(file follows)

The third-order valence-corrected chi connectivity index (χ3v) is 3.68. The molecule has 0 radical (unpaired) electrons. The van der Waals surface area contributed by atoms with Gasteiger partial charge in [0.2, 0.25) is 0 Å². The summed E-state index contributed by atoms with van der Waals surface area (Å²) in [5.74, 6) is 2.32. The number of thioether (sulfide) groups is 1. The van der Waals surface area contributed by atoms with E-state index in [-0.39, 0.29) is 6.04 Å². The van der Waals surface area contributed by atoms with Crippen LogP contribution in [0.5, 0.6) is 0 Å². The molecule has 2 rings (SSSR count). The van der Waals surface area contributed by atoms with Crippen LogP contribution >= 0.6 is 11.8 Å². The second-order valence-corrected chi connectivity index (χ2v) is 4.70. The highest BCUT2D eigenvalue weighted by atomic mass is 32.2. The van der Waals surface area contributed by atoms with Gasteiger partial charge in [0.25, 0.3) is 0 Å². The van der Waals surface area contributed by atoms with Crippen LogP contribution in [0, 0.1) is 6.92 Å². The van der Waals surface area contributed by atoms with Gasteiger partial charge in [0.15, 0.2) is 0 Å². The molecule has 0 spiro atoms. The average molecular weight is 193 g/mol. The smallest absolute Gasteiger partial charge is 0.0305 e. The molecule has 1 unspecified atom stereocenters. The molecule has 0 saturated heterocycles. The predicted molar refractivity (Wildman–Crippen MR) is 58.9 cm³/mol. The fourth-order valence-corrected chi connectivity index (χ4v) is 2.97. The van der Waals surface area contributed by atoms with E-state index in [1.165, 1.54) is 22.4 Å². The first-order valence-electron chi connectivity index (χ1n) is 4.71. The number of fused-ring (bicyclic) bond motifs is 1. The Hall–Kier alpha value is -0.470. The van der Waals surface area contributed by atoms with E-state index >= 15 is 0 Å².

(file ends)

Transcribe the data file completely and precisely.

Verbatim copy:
The third-order valence-corrected chi connectivity index (χ3v) is 3.68. The molecule has 0 radical (unpaired) electrons. The van der Waals surface area contributed by atoms with Gasteiger partial charge in [0.2, 0.25) is 0 Å². The summed E-state index contributed by atoms with van der Waals surface area (Å²) in [5.74, 6) is 2.32. The number of thioether (sulfide) groups is 1. The van der Waals surface area contributed by atoms with E-state index in [-0.39, 0.29) is 6.04 Å². The van der Waals surface area contributed by atoms with Crippen LogP contribution in [0.5, 0.6) is 0 Å². The molecule has 2 rings (SSSR count). The van der Waals surface area contributed by atoms with Crippen LogP contribution >= 0.6 is 11.8 Å². The second-order valence-corrected chi connectivity index (χ2v) is 4.70. The highest BCUT2D eigenvalue weighted by atomic mass is 32.2. The van der Waals surface area contributed by atoms with Gasteiger partial charge in [0.25, 0.3) is 0 Å². The van der Waals surface area contributed by atoms with Crippen LogP contribution in [0, 0.1) is 6.92 Å². The van der Waals surface area contributed by atoms with Gasteiger partial charge in [0.15, 0.2) is 0 Å². The molecule has 0 spiro atoms. The average molecular weight is 193 g/mol. The smallest absolute Gasteiger partial charge is 0.0305 e. The molecule has 1 unspecified atom stereocenters. The molecule has 0 saturated heterocycles. The predicted molar refractivity (Wildman–Crippen MR) is 58.9 cm³/mol. The fourth-order valence-corrected chi connectivity index (χ4v) is 2.97. The van der Waals surface area contributed by atoms with E-state index in [1.165, 1.54) is 22.4 Å². The first-order valence-electron chi connectivity index (χ1n) is 4.71. The number of fused-ring (bicyclic) bond motifs is 1. The Hall–Kier alpha value is -0.470. The van der Waals surface area contributed by atoms with E-state index >= 15 is 0 Å².